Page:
Domestic Assault Defendants Very Poorly Represented

Any Experienced Baltimore Criminal Defense Attorney will tell you that it is a very bad idea indeed to take your divorce lawyer ( or personal injury lawyer, or real estate lawyer or…) with you to criminal court. I have blogged many times about this issue but it still never ceases to amaze me how many people do just that, in spite of the stakes.

Legal situations obviously don’t get more serious or perilous than ones in which your very freedom is on the line. Unfortunately, too often people in these situations tend to simply call the only attorney they know or retain whoever their Aunt Lucy or Uncle Joe tells them to call. For whatever reason people rarely investigate an attorney’s background or qualifications prior to retaining the attorney. This is in most instances a colossal mistake that can have devastating consequences for the client. I was retained last week by a client in exactly this situation in a case. Here are the facts.

My client and his wife of twenty years are currently in the midst of a less than amicable divorce and custody battle. My client works with disabled children and his wife is a Registered Nurse. Neither has a criminal record. As we all know, divorce and custody fights are often emotionally charged situations that can become volatile or even violent; and that is what happened in this case.

My client was at his home with their children when his soon to be ex-wife showed up unannounced. He informed her that she was not welcome in his home but she shoved him aside and entered the home anyway where an argument ensued. She eventually left after my client called the police. My client then filed charges against her for burglary and assault. She then filed counter-charges, claiming that it had been he who assaulted her, not the other way around. Each then made a critical error – they each called their divorce attorneys, who, of course, told them that they had handled “many” criminal cases over the years and were more than “qualified” to handle these criminal charges. After all, they already know all about the relationship…… and won’t have to “reinvent the wheel” as would be the case, if they were to refer the case out to another attorney.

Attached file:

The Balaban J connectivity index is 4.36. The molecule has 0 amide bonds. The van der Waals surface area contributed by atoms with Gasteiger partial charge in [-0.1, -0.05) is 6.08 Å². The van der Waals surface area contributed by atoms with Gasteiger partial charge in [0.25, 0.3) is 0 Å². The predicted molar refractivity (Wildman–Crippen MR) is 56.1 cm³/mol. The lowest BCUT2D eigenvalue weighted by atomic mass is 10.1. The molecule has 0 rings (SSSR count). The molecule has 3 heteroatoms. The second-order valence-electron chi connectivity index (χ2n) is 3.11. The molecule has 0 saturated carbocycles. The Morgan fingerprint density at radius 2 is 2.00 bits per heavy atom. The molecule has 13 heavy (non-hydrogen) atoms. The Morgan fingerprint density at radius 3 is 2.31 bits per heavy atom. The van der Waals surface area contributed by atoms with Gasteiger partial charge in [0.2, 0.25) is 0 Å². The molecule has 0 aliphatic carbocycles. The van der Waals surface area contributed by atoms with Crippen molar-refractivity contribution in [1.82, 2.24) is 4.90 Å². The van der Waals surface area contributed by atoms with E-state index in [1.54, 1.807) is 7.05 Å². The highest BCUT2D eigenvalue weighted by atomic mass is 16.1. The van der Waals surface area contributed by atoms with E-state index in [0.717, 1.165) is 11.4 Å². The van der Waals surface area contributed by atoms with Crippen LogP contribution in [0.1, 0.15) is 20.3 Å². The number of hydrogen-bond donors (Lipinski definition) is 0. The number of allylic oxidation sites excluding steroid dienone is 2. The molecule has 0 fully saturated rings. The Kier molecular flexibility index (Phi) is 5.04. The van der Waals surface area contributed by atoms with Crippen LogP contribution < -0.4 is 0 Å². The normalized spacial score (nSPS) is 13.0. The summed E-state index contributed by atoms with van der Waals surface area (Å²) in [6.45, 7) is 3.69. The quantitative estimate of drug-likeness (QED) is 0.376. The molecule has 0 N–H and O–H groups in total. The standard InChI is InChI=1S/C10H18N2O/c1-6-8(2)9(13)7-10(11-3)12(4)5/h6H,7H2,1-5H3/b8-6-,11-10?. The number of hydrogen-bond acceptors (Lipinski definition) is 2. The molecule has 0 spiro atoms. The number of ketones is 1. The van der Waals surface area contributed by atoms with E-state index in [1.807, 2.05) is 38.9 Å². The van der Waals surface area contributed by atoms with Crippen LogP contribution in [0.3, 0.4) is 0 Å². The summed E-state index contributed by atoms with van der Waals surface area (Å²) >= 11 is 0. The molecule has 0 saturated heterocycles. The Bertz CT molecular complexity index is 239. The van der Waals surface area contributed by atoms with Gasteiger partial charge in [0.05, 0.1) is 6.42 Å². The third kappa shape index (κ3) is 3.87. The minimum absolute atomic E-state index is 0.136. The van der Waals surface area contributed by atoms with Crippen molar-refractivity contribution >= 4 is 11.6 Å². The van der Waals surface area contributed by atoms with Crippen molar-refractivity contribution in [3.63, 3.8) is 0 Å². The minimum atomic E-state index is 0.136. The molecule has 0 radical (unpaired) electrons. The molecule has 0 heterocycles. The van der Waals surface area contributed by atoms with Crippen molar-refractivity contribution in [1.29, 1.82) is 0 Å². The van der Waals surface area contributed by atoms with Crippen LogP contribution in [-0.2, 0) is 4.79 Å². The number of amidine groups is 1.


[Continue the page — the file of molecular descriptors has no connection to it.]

Neither my client nor his ex undertook any independent investigation into the experience or qualifications of these divorce attorneys to handle a criminal case. My client was shocked and angered when in less than 30 seconds I pulled up his lawyers’ entire career case load on the Maryland Judiciary Case Search website, ( and showed him that in that 30 year career she had handled exactly 37 criminal cases – just about one case per year. I explained to him that most busy criminal attorneys handle more than 37 cases every month! He very quickly understood how woefully unqualified she had been which in turn explained her performance in the case.

When they arrived in court, his attorney conferred with his wife’s divorce attorney who, as hard as it may be to believe, had handled even fewer criminal cases than she had. They were unable to come to any resolution and both told their clients that they would go to trial. What they did not explain is that under Maryland Law there is no “mutual affray” defense as there is in many other States. In other, words, you cannot consent to being assaulted in Maryland. This means that in a cross complaint situation such as this one, BOTH parties can be convicted if the judge or jury doesn’t believe that one was the aggressor and the other was acting in self-defense.